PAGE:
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For some time now, it’s been rough on the High Street, but it was particularly harsh last week. First, the once mighty Debenhams declared that the store was closing, then Arcadia, followed by Bonmarche, went into receivership. Where, and in what shop, is it going to end?
Television has become accustomed to tracking the wellbeing of the High Street, and in factual series and news reports, its decline has long been expected, to the point that it seems unavoidable. Within Poundland: That is refuted by secrets from the Shop Floor (Channel 4, Monday, 9 p.m.)
The store, known for its inexpensive and cheerful goods, is far from retiring, opening new shops to add to the more than 800 it already has, and investing £ 25 million in what it calls “Project Diamond.”
No, Poundland isn’t, at least not yet, looking to break into the engagement ring business. Poundland is seeking to enter and cater to the middle class in the luxury market. If it can be done by Lidl and Aldi, why not little Poundland, the thought goes.
The management team and workers are pursued by this latest two-part series as they attempt to make the retail magic happen.
General Manager Barry Williams arrived at the Walsall store to help the team stock the freezers with the kind of food that should be like catnip to the middle class. Pizza with pesto and grilled vegetables, followed for dessert by maple and walnut ice cream?
Williams, who began as a stock boy at Kwik Save 30 years ago, understands and is very optimistic about a profit margin a mile away. So is Austin, his second-in-command, who is leading a team to Scotland. When the boys test out their Scottish accents, you may want to run to the kettle. They certainly purchased them at a dollar store.
Not all is well upon arrival at the Glenrothes shop. It’s dusty, the shelves are badly stacked, and the storage is the stuff of the nightmares of Mary Portas. The manager gives us nice advice on how to fix stuff and promises us a return visit, just as important.
As we see when the boss hands over those Poundland cookies for the ride home to England, there are no bad feelings. In Scotland, without a cheap snack which bears a passing resemblance to a well-known brand, we never let a guest leave.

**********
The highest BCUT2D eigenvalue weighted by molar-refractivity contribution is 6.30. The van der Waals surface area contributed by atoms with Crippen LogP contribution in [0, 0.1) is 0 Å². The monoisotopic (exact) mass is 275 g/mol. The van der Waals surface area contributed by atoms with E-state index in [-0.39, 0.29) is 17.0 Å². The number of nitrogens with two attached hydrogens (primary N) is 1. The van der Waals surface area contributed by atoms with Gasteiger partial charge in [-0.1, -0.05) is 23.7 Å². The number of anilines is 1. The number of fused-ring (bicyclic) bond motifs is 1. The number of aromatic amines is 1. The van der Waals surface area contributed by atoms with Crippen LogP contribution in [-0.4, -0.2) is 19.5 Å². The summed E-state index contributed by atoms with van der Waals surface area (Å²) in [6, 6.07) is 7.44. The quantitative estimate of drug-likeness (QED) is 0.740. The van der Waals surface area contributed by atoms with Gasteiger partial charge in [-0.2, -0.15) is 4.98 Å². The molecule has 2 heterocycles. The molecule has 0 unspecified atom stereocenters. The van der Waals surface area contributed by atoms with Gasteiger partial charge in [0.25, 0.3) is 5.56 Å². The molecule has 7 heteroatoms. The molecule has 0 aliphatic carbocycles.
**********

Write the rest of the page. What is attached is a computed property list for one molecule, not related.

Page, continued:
Next, we drop by the recycling department, where we’re told it’s been four years since the store sold just £ 1 things, and we’re watching the homeware department lead the upstairs trend of giraffe ornaments, picture frames, and fancy planters. Taking on Ikea: It’s a brave thing.
Is it going to work? It’s not for lack of trying, if not.
Now, if you were searching for a great foreign female detective, where would you shop?
Many would stop by “The Bridge,” home to the Saga Noren (Sofia Helin) of Sweden, and that would be a nice option. But for some of us, our Selfridges will forever be Laure Berthaud (Caroline Proust) of the Paris Police.
Between the two’tecs, there are some parallels. Laure likes grungy jeans, and Saga likes leather pants. With razor-sharp intuition, they’re both highly intelligent detectives. And both of them, it has to be said, are disasters outside of work. Complete wrecks of emotional trains. The only difference in Laure’s case is that she’s not the most out-of-control misfit in her squad. Have you ever seen Gilou?
I’d highly recommend making his acquaintance when the BBC starts rebroadcasting the first season before the eighth and final season comes here in January (iPlayer, starting Saturday). It’s a lot to catch up on, but well worth it.
Spiral is set in the Paris streets that the train passes on its way from the airport. This is definitely not the French capital as depicted in Emily in Paris. Berthaud and her posse are to Paris what The Sweeney was to London and Taggart was to Glesga. Someone has to take to these mean streets, and he’d better be rougher and tougher than the bad guys he’s after.
Normally, I can’t do anything with programs that try to explain the magic of a comedy. Nothing kills the fun faster. But certain shows can take anything thrown at them, so go ahead and watch We Love Dad’s Army (Channel 5, Sunday, 9 p.m.).
Jimmy Perry and David Croft’s sitcom is the show that never gets old. No matter how many times you watch s